The museum’s purpose is to preserve and protect the cultural heritage through collection. Identification, documentation, preservation, interpretation and exhibition of specimens, artifacts and other Ifugao cultural property. Thus, the Ifugao Rice Cultural Museum exhibits artifacts ranging from small tools, metals, weaponry, adornment up to the gigantic woodcarvings of the Ifugao people.

These artifacts linked directly to the Ifugao traditional farming system, indigenous land and forest management, the general ecological balance, modes of inheritance, as well as other aspect of the social, economic, political, and religious life of the people.

View Collections


Determined to create their own identity in the weaving industry, the early Ifugao people strived to produce their own fashion depicting their ingenious prowess in weaving their own crafts and style in the textile industry, showcasing their quality of work starting from manufacturing yarns out of cottons up to the finished products with the heterogeneity of symbols, patterns, colors and designs depending on their meanings figuratively. However, it has been one of the Ifugao skills and practices near to obsolescence due to loss of weavers in this generation. Nevertheless, the Ifugao forefathers were able to leave enough legacies just like the different kinds ULOH (blanket), wrap-around skirts and wanoh (g-string) for the young generation to remember their creativity and resourcefulness. They are usually woven with red and black being dominant similar to other Ifugao textiles, representing their high regard to the deities of sun and moon, and the gods of war, justice and agriculture.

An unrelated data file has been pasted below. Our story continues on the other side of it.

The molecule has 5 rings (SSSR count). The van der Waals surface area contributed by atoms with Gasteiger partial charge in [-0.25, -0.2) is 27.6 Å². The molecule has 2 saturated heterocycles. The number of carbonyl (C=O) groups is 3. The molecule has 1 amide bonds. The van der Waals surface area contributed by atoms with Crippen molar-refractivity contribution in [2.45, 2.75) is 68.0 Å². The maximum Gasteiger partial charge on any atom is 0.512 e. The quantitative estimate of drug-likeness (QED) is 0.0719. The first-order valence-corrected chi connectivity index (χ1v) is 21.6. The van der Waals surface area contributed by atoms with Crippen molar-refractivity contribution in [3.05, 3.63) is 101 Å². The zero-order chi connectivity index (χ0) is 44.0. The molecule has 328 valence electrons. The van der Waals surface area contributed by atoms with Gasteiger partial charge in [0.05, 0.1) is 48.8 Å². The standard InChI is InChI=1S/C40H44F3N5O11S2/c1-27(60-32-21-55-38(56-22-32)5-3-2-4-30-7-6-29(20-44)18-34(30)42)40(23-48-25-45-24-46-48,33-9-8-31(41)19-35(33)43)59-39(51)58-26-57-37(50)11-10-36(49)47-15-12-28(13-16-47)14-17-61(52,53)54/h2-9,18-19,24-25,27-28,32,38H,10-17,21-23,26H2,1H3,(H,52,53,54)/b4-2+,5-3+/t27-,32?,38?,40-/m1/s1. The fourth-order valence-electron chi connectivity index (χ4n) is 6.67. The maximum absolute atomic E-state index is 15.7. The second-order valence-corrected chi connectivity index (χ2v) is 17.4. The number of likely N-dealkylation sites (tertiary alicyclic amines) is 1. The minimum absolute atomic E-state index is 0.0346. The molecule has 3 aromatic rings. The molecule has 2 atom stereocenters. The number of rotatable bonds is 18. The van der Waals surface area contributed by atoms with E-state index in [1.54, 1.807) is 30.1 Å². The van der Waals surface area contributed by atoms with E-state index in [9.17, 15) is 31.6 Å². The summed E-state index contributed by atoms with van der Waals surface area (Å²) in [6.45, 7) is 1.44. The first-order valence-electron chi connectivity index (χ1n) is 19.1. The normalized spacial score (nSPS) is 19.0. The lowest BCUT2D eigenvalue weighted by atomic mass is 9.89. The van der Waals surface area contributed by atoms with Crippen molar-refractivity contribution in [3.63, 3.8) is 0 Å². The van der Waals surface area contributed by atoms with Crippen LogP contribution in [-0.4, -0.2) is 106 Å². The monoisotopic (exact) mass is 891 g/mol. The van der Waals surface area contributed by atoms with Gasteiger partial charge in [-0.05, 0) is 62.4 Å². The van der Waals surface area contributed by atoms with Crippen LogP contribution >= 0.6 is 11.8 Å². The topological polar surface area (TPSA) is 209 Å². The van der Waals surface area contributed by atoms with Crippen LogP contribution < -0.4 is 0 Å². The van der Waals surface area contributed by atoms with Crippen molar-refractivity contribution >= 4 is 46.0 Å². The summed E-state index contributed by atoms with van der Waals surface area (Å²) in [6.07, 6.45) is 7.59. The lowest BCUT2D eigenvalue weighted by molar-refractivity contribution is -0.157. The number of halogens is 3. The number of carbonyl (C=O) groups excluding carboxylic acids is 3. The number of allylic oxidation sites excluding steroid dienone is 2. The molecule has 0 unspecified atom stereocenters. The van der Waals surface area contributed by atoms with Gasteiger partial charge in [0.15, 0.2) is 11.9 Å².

View Exhibition